Planning to score some cocaine before meeting your girlfriend at a hotel? Neither the cops nor your wife will be any the wiser if you use some of the “anonymity vouchers” Europe’s central bank just proposed building into an e-euro.
These vouchers could be attached to central bank digital currency transactions, instructing authorities not to investigate them.
It’s kind of like trying to sneak across a room unseen by screaming, “nobody look at me!”
At least the Chinese central bank’s Orwellian “controllable anonymity” proposal for its own digital yuan doesn’t insult your intelligence. Sure, the government will be able lift the lid and see what you’re doing. But you won’t be telling them when to look.
The idea for anonymity vouchers came in a European Central Bank (ECB) paper, which credited the razor-sharp minds at global consulting firm Accenture and R3. A “proof of concept” test of the voucher system was built on R3’s Corda blockchain platform.
Formally run by the European System of Central Banks (ECSB), the test’s goal was to balance the need to build anti-money laundering (AML) and countering the financing of terrorism (CFT) controls into a digital currency while still giving consumers a sense of privacy.
“This prototype… provides a digitalization solution for AML/CFT compliance procedures whereby a user’s identity and transaction history are nevertheless hidden from the central bank and intermediaries other than that chosen by the user.”
The test assumes a European CBDC model much like the one China has proposed. A central bank would issue the digital currency stablecoin to banks, and possibly to other intermediaries such as Apple Pay in the U.S. or AliPay in China. The consumers and businesses using the CBDC would only deal with the intermediaries.
But, each individual transactions would actually be run through the central bank. Intermediaries would make a request to the central bank on behalf of clients.
In addition, the proof of concept calls for a dedicated AML authority. All transactions would run through it to check for illicit transactions.
The anonymity vouchers, the ECB paper explains, would only cover lower-value transactions. So, you could buy a gram of cocaine but not a kilo. Or more legally, a cab ride but not a car.
A set number of anonymity vouchers would be issued to digital currency users on a regular basis. They would be free but non-transferable. And, they would have an expiration date.
The mechanism is somewhat complex, but it boils down to the anonymity vouchers allowing a transaction to bypass the AML authority.
The only information any of the banks or authorities could see—in theory—would be the amount of fiat money in a transaction, and if the spender’s wallet actually has that much money in it.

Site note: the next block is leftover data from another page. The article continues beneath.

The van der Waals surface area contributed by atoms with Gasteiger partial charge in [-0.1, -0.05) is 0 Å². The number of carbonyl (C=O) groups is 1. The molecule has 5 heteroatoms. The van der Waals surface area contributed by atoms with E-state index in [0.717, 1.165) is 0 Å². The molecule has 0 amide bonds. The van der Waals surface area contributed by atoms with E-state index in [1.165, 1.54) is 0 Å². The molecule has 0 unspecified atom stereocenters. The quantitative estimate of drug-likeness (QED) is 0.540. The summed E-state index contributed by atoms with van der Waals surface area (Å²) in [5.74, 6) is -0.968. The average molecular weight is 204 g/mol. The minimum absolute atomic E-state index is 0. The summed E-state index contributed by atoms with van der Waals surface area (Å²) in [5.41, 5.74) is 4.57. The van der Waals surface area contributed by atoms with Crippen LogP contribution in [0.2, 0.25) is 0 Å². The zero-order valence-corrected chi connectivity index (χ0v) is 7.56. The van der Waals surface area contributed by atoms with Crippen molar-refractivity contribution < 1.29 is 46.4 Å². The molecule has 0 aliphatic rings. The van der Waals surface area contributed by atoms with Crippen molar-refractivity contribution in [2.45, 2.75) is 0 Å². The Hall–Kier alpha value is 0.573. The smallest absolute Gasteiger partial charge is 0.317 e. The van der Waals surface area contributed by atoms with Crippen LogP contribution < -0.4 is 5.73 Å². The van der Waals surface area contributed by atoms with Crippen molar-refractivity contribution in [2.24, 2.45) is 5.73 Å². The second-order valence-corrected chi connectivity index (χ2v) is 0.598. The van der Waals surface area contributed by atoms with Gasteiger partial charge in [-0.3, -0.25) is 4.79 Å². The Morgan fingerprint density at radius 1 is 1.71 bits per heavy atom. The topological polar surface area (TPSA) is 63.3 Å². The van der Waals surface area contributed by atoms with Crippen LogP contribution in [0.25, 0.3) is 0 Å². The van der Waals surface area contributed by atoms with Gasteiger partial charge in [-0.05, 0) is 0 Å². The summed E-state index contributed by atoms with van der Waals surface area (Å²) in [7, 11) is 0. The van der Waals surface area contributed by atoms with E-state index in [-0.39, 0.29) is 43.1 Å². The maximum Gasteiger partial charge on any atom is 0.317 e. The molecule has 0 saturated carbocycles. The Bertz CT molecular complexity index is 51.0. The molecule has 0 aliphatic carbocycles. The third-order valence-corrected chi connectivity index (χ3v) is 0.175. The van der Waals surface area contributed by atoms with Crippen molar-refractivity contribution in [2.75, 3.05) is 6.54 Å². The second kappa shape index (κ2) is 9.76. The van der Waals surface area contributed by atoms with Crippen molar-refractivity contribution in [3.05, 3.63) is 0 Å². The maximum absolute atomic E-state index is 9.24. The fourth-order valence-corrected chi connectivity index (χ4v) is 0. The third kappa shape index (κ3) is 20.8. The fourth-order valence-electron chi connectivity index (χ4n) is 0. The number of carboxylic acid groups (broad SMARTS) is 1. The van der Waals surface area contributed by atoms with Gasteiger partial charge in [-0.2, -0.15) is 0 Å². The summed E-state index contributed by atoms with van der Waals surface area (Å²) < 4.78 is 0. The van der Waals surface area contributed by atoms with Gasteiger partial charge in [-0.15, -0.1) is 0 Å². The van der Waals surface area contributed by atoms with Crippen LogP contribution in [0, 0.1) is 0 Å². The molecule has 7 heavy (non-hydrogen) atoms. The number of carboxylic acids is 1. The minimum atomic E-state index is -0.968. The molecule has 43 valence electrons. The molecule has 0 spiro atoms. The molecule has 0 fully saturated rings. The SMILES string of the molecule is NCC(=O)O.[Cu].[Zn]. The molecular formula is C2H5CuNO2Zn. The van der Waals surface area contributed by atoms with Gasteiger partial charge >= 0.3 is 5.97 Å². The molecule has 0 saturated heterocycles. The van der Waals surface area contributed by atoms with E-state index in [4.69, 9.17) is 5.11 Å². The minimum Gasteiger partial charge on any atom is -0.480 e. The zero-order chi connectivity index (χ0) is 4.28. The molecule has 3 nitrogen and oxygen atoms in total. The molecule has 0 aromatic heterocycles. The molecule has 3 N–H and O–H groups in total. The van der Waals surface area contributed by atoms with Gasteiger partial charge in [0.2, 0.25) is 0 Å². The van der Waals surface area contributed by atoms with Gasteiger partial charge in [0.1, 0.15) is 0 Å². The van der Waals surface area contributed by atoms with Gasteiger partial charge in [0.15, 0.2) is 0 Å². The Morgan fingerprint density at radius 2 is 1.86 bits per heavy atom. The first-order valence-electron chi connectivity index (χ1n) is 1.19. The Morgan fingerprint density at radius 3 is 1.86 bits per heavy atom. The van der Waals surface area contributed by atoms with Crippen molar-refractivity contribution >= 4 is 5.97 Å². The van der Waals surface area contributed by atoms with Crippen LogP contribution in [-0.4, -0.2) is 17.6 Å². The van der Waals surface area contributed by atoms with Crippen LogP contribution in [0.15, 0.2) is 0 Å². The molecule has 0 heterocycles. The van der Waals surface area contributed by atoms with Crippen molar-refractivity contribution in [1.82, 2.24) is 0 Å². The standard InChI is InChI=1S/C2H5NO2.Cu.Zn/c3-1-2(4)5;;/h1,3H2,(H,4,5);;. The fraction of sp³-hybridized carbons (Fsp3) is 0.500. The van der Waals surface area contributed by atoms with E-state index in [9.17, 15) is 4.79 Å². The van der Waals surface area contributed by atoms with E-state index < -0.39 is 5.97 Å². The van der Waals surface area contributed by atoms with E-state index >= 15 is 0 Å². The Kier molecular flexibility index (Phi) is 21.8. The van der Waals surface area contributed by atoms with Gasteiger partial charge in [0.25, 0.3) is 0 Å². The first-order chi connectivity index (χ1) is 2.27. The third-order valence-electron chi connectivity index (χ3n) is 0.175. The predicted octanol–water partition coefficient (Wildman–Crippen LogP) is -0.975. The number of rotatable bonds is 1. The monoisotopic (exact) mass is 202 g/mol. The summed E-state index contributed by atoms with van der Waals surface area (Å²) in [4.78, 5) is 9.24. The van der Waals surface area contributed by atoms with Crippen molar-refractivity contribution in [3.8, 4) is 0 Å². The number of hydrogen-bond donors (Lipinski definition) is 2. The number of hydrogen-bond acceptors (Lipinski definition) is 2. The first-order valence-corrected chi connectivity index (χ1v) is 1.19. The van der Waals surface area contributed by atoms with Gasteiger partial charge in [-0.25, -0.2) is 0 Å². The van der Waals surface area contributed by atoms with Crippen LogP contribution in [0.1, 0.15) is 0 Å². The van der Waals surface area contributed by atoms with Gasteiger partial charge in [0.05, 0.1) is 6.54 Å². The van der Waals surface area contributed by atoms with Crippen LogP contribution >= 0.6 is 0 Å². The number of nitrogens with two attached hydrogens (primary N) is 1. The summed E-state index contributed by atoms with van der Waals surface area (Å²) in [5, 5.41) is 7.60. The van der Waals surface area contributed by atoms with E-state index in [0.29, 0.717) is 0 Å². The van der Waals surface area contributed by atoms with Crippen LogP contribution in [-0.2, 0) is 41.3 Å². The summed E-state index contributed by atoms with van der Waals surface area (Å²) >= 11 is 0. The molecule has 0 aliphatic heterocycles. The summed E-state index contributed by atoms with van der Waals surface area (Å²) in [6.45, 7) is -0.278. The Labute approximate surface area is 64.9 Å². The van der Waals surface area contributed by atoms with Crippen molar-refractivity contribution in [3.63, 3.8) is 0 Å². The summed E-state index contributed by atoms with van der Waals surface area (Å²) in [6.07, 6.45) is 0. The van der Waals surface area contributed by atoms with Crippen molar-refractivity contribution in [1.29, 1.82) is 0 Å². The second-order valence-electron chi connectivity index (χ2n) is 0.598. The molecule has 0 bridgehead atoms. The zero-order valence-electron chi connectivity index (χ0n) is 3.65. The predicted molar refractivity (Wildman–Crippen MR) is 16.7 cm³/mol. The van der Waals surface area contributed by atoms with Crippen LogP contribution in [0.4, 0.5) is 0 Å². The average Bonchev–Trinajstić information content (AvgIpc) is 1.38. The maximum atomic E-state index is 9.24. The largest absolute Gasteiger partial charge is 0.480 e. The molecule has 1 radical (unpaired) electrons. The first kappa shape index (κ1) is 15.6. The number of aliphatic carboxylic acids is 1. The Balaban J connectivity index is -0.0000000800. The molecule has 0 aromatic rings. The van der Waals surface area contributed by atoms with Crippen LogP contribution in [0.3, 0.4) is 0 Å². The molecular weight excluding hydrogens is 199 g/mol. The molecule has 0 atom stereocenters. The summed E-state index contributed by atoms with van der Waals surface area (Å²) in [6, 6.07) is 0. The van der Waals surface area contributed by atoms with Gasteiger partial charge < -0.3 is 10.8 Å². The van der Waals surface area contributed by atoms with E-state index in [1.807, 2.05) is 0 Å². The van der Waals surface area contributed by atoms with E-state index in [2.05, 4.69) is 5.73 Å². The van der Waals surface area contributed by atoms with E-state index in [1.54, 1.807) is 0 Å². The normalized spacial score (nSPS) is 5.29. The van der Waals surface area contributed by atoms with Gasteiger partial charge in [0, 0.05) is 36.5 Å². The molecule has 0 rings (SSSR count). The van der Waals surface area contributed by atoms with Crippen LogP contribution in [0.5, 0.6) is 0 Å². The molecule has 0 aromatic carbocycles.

A “chain snipper” not a mixer
There are a few holes in theory, the paper admits.
One of those is such a glaring privacy problem that the authors essentially recommended that a mixing service be built into the system. You know, like the Bestmixer.io service that the Europol agency and Dutch law enforcement shut down in May for money laundering.
In that announcement, Europol said bestmixer.io “offered to mix potentially identifiable or ‘tainted’ cryptocurrency funds with others, so as to obscure the trail back to the fund’s original source.”
Which brings us back to the ECB’s R3/Accenture digital currency proof of concept test.
In the test, the banks acting as intermediaries between the digital currency user and the central bank had to validate each transaction.
That was a privacy “challenge” as it meant the banks had “to look at information on past transactions of the CBDC units being transferred, all the way back to the moment when they were first issued,” the report said.
Thanks to the “chain” nature of the Corda blockchain, that meant “details of past transactions can be seen by new holders’ intermediaries [banks] that were not involved in those transactions,” it added.
The solution suggested was not mixing, however. It was “chain snipping.”
This means having the central bank regularly redeem and reissue all of the CBDC units outstanding. This would reset the “history of a user’s units… reduc[ing] the amount of information that is visible to other participants,” the report said.
But AML regulators need not worry, it added. “[T]hat has no impact on the user’s privacy vis-à-vis the central bank, which still receives all information carried by redeemed units,” the paper said.
Of course, that in turn suggests that the “anonymity vouchers” don’t make CDBC users anonymous, or even pseudonymous. It just means those transactions are waved through the first checkpoint.